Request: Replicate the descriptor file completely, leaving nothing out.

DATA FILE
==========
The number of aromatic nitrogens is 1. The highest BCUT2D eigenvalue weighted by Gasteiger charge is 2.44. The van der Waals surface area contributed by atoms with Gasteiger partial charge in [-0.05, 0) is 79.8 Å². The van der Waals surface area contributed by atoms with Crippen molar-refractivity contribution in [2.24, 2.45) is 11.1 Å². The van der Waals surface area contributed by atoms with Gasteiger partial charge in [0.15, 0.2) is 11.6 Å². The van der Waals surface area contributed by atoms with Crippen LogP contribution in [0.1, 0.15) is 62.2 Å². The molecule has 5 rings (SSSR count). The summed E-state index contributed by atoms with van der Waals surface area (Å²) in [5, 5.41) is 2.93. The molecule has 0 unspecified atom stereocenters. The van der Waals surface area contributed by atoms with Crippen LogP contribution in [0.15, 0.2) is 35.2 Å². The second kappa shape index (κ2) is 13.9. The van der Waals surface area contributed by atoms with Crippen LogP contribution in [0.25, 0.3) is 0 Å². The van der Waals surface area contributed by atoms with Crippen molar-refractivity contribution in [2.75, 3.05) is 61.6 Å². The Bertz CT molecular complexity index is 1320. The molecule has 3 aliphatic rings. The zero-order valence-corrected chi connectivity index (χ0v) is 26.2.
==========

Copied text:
The number of aromatic nitrogens is 1. The highest BCUT2D eigenvalue weighted by Gasteiger charge is 2.44. The van der Waals surface area contributed by atoms with Gasteiger partial charge in [-0.05, 0) is 79.8 Å². The van der Waals surface area contributed by atoms with Crippen molar-refractivity contribution in [2.24, 2.45) is 11.1 Å². The van der Waals surface area contributed by atoms with Gasteiger partial charge in [0.15, 0.2) is 11.6 Å². The van der Waals surface area contributed by atoms with Crippen LogP contribution in [0.1, 0.15) is 62.2 Å². The molecule has 5 rings (SSSR count). The summed E-state index contributed by atoms with van der Waals surface area (Å²) in [5, 5.41) is 2.93. The molecule has 0 unspecified atom stereocenters. The van der Waals surface area contributed by atoms with Crippen LogP contribution in [0.15, 0.2) is 35.2 Å². The second kappa shape index (κ2) is 13.9. The van der Waals surface area contributed by atoms with Crippen LogP contribution in [0.25, 0.3) is 0 Å². The van der Waals surface area contributed by atoms with Crippen molar-refractivity contribution in [2.75, 3.05) is 61.6 Å². The Bertz CT molecular complexity index is 1320. The molecule has 3 aliphatic rings. The zero-order valence-corrected chi connectivity index (χ0v) is 26.2.